Maialino has always been one of those easy, solid, high probability recommendations over the past 3 years. I’ve recommended it to people not only looking for “Italian” in NYC but also “Not Italian”, with the hopes that if anything will convert them this is it. I’ve been singing its praise to restaurant owners from Naples to Alba while touring the country. I’ve been a fan of Nick Anderer for years, and since meeting him at the Parla/Bonci event at Paulie Gee’s, had some fun conversations with him at Marta, which is one of my favorite new places in town. Hence, its somewhat awkward for me to write this post, but I’m doing it out of love and appreciation, not hate. I would hate to see the place turn into another Union Square Cafe
The meal wasnt terrible by any stretch. But the name carries certain expectations, and anticipations, especially when its a special birthday dinner with the family. I always think about that walk to the park with my friend Val and his Bulldog Rocco who out of sheer excitement, farts his way the entire length of the walk until he finally gets to his favorite pooping spot. You can feel and smell the anticipation along the way. But imagine if after all these years, Rocco finds out that his spot has been discovered by a Yorkshire Terrier, or worse, replaced by a condominium development. Something was off the other night, and I’m hoping it was just a Sunday night off-night
The Salumi here has never been a strong suit to begin with, although I found the selection plate still orderable partly due to lack of other desirable options (where’s that octopus when you need it). The Mortadella for example is cut thick with texture and taste resembling its bastardized Bologna more than actual Mortadella.
The Cacio e Pepe and Carbonara still delivered, although the Cacio carried a little less magic than in the past. But that Guanciale in the Carbonara, I can chew on that forever. Or more like 5 minutes, which is like a lifetime in Guanciale years. The Pappardelle was just fine. Chunks of tender nicely cooked pork with light cream. Not your typical Ragu, and missing that beautiful marriage between meat and pasta.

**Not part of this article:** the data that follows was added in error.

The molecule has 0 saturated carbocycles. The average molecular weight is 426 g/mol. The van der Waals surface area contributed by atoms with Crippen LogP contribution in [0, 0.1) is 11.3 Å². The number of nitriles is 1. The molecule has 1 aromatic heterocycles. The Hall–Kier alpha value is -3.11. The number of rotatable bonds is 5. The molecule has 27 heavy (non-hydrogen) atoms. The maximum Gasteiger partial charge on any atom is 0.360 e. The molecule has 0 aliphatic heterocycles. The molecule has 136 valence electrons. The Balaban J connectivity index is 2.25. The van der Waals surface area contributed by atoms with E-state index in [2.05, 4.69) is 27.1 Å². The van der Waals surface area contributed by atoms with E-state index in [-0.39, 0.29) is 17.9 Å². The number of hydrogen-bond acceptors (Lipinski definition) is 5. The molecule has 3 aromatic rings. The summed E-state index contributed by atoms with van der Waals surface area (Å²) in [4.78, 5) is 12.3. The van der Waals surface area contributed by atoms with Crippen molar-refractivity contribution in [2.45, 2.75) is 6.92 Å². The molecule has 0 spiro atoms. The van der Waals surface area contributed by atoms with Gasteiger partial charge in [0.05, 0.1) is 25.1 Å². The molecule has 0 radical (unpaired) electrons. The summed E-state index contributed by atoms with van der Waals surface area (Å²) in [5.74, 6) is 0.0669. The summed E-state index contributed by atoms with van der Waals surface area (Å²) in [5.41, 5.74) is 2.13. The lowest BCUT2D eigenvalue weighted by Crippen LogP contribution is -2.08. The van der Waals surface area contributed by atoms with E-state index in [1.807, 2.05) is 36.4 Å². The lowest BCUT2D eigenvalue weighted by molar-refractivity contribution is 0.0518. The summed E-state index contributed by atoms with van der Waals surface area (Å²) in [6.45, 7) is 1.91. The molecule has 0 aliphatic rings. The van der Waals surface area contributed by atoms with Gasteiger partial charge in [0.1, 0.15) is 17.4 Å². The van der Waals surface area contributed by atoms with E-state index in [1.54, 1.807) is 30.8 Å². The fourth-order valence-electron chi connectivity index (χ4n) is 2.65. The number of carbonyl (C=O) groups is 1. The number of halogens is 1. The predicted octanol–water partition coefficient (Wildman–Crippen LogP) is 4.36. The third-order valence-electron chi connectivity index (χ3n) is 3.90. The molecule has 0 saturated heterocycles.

For main we shared another pasta, the Malfatti with the braised Maialino (suckling pig) and arugula. But wait a minute, this dish looks familiar. As in 7 minutes ago familiar. Way too identical to the Pappardelle, but sounded much different. “Malfatti” I suppose is a very loose interpretation of something misshaped or badly formed, and I’ve always associated it with ugly pasta-less (more like gnocchi) ricotta/spinach dumplings as in Al Di La in Brooklyn. But here it looks like hand ripped thin pasta, like Pappardelle “squares”. The pig had decent flavor if not a bit one-note (salt), but by this point we were craving for something more Raguish. The Garganelli which I enjoyed in the past with rabbit could have filled the void but was missing in action.
Very often one dish can make or break a meal, and in this case the decider was the Oxtail. When I had the dish before, the beautiful tender meat was easily falling off the bone in liberal fashion. This time I had to work hard managing the unrendered fat, distributing the kill like a mother wolf feeding her three babies. The surprising highlight of the evening was the panna cotta look-alike Cheesecake with sour cherries. Hope I’m still welcomed at Marta, but if not I’ll understand
Oh no. I hope not.
Malfatti is a commonly-used description for hand-torn flat pasta, but “maltagliati” (badly cut) is more common for what Maialino is serving. I’ve had that dish at Maialino and was unimpressed, but that was at least 2 years ago, so I can’t say anything has gone downhill. I think the dish itself is misconceived, and may actually be on the menu as a sop to people who don’t want to spring for the restaurant’s famous roast pork dish, because of its cost and size, but who still would like to taste the pork. But more importantly, it might be that your real difficulty is that your standards and expectations have been raised for having eaten more extensively and recently in Italy. In particular things like cured meats from Emilia Romagna are impossible to translate to New York.